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There is a lot of buzz around Dart recently, often questioning Google motivations and utility of Dart as replacement for JavaScript. I was searching for rationale of creating Dart rather than investing more effort in ECMAScript. In well known leaked mail its author is saying that

Javascript has historical baggage that cannot be solved without a clean break.

But there is only one concrete example given (apart of performance concerns) of "fundamental language problems", which is an

existence of a single Number primitive

So, my questions are:

  1. How an existence of a single Number primitive can be a "fundamental problem"?

  2. Are there other known "fundamental problems" in JavaScript?

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closed as not constructive by World Engineer, gnat, Jim G., Walter, Robert Harvey Apr 10 '12 at 23:18

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Compatibility and speed are the main problems I've had with it. I love JS's capabilities but IE bloody hates it I'll tell you that much. –  Ben Brocka Oct 15 '11 at 0:38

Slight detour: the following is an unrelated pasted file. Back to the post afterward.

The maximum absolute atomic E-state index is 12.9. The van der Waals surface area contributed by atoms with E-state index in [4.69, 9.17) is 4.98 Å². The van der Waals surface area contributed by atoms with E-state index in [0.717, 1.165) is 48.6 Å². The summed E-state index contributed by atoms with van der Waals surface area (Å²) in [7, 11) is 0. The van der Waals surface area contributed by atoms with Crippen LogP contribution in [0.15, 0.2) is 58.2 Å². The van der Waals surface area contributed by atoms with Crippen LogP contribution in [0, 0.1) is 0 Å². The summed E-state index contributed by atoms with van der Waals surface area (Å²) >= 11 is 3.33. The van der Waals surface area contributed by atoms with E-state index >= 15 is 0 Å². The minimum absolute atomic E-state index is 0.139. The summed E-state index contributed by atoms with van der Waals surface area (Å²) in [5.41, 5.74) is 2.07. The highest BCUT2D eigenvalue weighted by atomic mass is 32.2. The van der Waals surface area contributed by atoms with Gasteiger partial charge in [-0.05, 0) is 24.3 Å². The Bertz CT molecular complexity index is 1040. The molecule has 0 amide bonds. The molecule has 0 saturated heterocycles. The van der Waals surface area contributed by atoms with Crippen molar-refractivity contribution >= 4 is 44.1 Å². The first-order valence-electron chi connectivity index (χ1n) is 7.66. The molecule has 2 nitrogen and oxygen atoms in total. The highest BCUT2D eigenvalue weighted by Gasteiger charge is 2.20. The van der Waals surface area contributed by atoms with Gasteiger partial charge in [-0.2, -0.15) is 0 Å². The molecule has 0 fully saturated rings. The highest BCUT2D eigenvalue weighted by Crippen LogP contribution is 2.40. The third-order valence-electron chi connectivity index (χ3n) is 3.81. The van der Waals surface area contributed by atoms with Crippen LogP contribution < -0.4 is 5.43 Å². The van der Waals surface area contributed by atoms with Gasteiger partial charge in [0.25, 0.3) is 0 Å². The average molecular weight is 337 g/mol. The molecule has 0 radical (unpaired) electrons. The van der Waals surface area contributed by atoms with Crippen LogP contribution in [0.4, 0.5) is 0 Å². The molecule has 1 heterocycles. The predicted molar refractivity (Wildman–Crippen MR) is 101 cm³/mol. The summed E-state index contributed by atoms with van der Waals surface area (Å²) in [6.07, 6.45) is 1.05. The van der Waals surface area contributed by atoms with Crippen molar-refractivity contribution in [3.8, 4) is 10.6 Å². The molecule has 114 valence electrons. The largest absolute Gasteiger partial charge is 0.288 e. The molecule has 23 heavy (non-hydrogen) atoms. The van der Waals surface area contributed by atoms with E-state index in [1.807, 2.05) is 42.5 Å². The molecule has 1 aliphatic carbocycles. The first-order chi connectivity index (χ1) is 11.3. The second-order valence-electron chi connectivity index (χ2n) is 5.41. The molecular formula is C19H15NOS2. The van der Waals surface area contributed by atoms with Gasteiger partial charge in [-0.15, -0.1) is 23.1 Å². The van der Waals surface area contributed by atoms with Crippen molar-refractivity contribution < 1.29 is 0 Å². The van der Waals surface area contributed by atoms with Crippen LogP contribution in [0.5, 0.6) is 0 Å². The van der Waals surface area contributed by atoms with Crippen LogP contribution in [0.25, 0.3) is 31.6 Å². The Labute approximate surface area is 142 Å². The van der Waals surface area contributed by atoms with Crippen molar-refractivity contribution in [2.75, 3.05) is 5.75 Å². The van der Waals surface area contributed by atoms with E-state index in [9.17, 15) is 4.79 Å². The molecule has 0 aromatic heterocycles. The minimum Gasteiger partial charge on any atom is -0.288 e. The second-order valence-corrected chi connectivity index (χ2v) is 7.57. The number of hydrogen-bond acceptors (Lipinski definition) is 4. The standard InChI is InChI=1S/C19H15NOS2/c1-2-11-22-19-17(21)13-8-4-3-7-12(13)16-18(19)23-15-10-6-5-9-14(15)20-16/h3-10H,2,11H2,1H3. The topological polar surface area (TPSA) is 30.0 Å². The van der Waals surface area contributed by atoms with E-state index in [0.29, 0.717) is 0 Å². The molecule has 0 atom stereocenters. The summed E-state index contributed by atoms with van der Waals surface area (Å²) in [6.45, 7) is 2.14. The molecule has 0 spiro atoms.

Some of the bias is subjective. JS is "non-pythonic" and I hate that. –  Job Oct 15 '11 at 2:16
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@Job Non pythonic? If anythng I've heard it's TOO pythonic (meaning high level as opposed to low level) so I'd love to know exactly what you mean. –  Ben Brocka Oct 15 '11 at 2:37
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@SirTapTap, Scala is very high level and much hyped, but some Pythonistas claim that it is not "Pythonic", and I agree. Ruby is not that pythonic either, IMO. neopythonic.blogspot.com/2008/11/scala.html To give another example of a clean language: Clojure. C# is not too bad either (yes the language is large, but it also tries to do a lot). As I said, some of this is subjective. –  Job Oct 15 '11 at 3:37